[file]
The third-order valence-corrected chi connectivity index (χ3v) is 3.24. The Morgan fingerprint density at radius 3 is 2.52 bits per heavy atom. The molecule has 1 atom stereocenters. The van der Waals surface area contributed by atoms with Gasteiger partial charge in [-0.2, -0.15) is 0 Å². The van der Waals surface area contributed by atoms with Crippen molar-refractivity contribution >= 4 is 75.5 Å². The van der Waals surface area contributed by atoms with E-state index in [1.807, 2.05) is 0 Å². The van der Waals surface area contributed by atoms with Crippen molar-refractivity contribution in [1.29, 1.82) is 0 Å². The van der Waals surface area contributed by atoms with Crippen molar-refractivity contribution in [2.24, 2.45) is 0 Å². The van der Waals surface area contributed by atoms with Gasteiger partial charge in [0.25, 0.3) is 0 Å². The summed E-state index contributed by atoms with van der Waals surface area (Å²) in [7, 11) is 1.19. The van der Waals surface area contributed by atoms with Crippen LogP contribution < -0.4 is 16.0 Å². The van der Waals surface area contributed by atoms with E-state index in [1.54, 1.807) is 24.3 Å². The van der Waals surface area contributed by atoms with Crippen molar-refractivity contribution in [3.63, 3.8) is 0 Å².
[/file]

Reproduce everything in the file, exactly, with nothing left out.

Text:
The third-order valence-corrected chi connectivity index (χ3v) is 3.24. The Morgan fingerprint density at radius 3 is 2.52 bits per heavy atom. The molecule has 1 atom stereocenters. The van der Waals surface area contributed by atoms with Gasteiger partial charge in [-0.2, -0.15) is 0 Å². The van der Waals surface area contributed by atoms with Crippen molar-refractivity contribution >= 4 is 75.5 Å². The van der Waals surface area contributed by atoms with E-state index in [1.807, 2.05) is 0 Å². The van der Waals surface area contributed by atoms with Crippen molar-refractivity contribution in [1.29, 1.82) is 0 Å². The van der Waals surface area contributed by atoms with Crippen molar-refractivity contribution in [2.24, 2.45) is 0 Å². The van der Waals surface area contributed by atoms with Gasteiger partial charge in [0.25, 0.3) is 0 Å². The summed E-state index contributed by atoms with van der Waals surface area (Å²) in [7, 11) is 1.19. The van der Waals surface area contributed by atoms with Crippen LogP contribution < -0.4 is 16.0 Å². The van der Waals surface area contributed by atoms with E-state index in [1.54, 1.807) is 24.3 Å². The van der Waals surface area contributed by atoms with Crippen molar-refractivity contribution in [3.63, 3.8) is 0 Å².